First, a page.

In the Spring of 1780, after a long, harsh winter encampment in Morristown NJ, General Washington’s army remained in Jockey Hollow. On June 7, 1780, Hessian General Wilhelm von Knyphausen and the British garrison in New York City attempted to reach the Continental Army’s base in Morristown but were held back by the Continental Army’s Jersey Brigade and companies of the New Jersey Militia in the Battle of Connecticut Farms (now called Union Township). On June 23, 1780, General von Knyphausen made a second attempt to reach Morristown in what would become known as “The Forgotten Victory of Springfield” and the last major battle of the American Revolution in New Jersey.

Over the years there have been seven versions of the Victory Trail hike and medal spanning the three BSA councils in which the territory has belonged –Union County Council, Watchung Area Council, Patriots’ Path Council. The Victory Trail was officially rededicated on November 12, 2011.

On February 7, 2012, Mark Hurwitz and his family of Springfield accepted a commemorative Victory Trail Plaque in honor of their deceased father Murry Hurwitz. The recognition included a piece of the dedication ribbon, two commemorative patches –one from the Boy Scouts of America the other from Liberty Hall and a Victory Trail Medal.   All of the medals were numbered – the Hurwitz family was given 11-76 which commemorates 1976 the year Murry Hurwitz founded Scouting’s participation in the Victory Trail hike and 2011 the year the Victory Trail was re-started after several years of disuse as a Scouting program. Mark is a past national commander of the Brigade of the Revolution – a national historic reenactment organization and is currently a member of the Patriots’ Path Council Executive Board.

The Victory Trail 13 mile Hike for Scouts

Hike this historic 13 mile urban trail from Elizabeth, NJ to Springfield, NJ. The route follows the British advance into New Jersey that was stopped at the Battle of Springfield. The sites below are listed in the order in which you will see them on your historic hike from Elizabeth to Springfield. All are open to the public. Take a few minutes before your hike to contact them and arrange a visit while your troop or crew is hiking The Victory Trail.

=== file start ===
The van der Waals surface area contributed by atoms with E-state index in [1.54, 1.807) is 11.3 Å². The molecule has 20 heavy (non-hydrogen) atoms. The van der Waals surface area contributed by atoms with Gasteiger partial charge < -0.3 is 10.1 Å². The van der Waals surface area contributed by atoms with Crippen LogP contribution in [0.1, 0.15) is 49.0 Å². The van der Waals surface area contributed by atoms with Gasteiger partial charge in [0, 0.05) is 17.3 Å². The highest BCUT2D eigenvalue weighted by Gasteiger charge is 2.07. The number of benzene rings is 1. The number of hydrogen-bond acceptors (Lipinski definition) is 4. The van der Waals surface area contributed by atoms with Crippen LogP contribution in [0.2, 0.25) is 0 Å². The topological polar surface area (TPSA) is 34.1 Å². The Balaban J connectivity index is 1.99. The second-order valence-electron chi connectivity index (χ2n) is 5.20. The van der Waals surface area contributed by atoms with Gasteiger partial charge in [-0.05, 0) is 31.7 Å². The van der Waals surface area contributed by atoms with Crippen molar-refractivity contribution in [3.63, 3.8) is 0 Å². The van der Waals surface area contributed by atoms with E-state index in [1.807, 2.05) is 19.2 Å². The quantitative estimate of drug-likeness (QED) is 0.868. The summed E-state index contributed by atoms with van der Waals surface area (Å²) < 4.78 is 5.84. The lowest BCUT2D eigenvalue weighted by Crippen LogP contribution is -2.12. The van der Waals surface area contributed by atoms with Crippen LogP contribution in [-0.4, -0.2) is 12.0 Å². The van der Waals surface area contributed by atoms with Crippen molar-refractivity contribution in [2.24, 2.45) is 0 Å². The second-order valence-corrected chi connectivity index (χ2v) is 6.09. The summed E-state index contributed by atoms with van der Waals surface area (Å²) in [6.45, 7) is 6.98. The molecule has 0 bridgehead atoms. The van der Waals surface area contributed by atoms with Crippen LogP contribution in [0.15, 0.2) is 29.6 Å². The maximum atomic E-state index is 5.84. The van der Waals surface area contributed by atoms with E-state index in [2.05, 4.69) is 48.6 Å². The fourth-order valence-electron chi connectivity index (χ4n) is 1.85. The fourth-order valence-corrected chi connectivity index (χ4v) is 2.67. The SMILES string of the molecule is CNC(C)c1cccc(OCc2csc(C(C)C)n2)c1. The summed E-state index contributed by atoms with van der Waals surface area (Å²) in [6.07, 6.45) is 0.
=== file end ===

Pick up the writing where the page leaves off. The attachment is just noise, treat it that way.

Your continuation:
Boxwood Hall has a very rich history that connects it with an early mayor of Elizabethtown, a President of the Continental Congress, the first President of the United States, the first Secretary of the Treasury, and three signers of the United States Constitution. Boxwood Hall is listed on the New Jersey and National Registers of Historic Places and is a National Historic Landmark property. Boxwood Hall is open to the public Monday-Friday 9 am to noon & 1 pm to 5 pm and will open for Scouts on Saturdays upon advanced request, staff availability permitting. Visitors should call ahead to confirm hours and availability of a guide. Admission is free. (908) 282-7617

The Caldwell Parsonage was the home of Reverend James Caldwell, a Presbyterian minister and active supporter of the patriot cause during the war for independence. The original parsonage was built in the 1730’s and was burned in 1780 by loyalists. Later that year Caldwell’s wife Hannah was killed in the house by British soldiers during the Battle of Connecticut Farms. Caldwell was shot a year later by an American sentry a year later. (908) 687-7977.

During the Battle of Springfield, the town was essentially burned to the ground, leaving only four houses standing when the smoke cleared and the fighting was over. Of the four remaining houses, one was demolished in the 1970’s and two are privately owned. The Cannonball House is open to the public. (973) 376-4784.

Reverend James Caldwell was the pastor of Springfield Presbyterian Church. During the Battle of Springfield, Caldwell took Watt’s Hymnals from the church for the American soldiers to use as wadding for their guns. (973) 379-4320.

Click the link below for the trail guide for Boy Scouts and Venture Scouts.

The Victory Trail Historic Hike for Boy Scouts

Upon completion of your hike, bring, mail or email the completed questionnaires, Medal Order Form, and Program Evaluation to the Patriot’s Path Council Service Center to purchase Victory Trail Historic Hike medals for $10 apiece

 

 

The Victory Trail Walking Tour for Cub Scouts

The 5 mile Cub Scout Walking Tour follows a portion of the 13 mile urban trail. Click the link below for the trail guide for Cub Scouts. Take a few minutes before your hike to contact them and arrange a visit while your den or is hiking The Victory Trail.

The sites below are listed in the order in which you will see them on your historic hike from Elizabeth to Union. All are open to the public. Take a few minutes before your hike to contact them and arrange a visit while your troop or crew is hiking The Victory Trail.